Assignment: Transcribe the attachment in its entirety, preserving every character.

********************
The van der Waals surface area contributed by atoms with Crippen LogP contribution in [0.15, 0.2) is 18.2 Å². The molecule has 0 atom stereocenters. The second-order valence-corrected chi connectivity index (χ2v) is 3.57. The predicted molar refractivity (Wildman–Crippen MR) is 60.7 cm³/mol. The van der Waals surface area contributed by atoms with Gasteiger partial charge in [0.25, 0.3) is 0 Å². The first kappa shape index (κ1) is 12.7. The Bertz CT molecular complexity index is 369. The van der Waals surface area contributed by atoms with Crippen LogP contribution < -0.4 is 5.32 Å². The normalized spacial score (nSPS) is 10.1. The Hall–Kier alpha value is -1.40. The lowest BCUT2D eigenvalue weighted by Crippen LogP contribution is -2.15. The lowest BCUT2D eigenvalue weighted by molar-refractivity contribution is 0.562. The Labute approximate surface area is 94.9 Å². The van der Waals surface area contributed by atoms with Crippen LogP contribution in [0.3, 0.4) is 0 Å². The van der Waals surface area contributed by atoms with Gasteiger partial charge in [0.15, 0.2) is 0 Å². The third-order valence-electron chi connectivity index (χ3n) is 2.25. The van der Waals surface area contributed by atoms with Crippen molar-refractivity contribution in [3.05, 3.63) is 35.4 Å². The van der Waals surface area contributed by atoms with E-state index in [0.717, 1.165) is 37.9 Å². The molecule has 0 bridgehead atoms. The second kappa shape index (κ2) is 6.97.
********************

The van der Waals surface area contributed by atoms with Crippen LogP contribution in [0.15, 0.2) is 18.2 Å². The molecule has 0 atom stereocenters. The second-order valence-corrected chi connectivity index (χ2v) is 3.57. The predicted molar refractivity (Wildman–Crippen MR) is 60.7 cm³/mol. The van der Waals surface area contributed by atoms with Gasteiger partial charge in [0.25, 0.3) is 0 Å². The first kappa shape index (κ1) is 12.7. The Bertz CT molecular complexity index is 369. The van der Waals surface area contributed by atoms with Crippen LogP contribution < -0.4 is 5.32 Å². The normalized spacial score (nSPS) is 10.1. The Hall–Kier alpha value is -1.40. The lowest BCUT2D eigenvalue weighted by Crippen LogP contribution is -2.15. The lowest BCUT2D eigenvalue weighted by molar-refractivity contribution is 0.562. The Labute approximate surface area is 94.9 Å². The van der Waals surface area contributed by atoms with Crippen LogP contribution in [0.3, 0.4) is 0 Å². The van der Waals surface area contributed by atoms with Gasteiger partial charge in [0.15, 0.2) is 0 Å². The third-order valence-electron chi connectivity index (χ3n) is 2.25. The van der Waals surface area contributed by atoms with Crippen molar-refractivity contribution in [3.05, 3.63) is 35.4 Å². The van der Waals surface area contributed by atoms with E-state index in [0.717, 1.165) is 37.9 Å². The molecule has 0 bridgehead atoms. The second kappa shape index (κ2) is 6.97.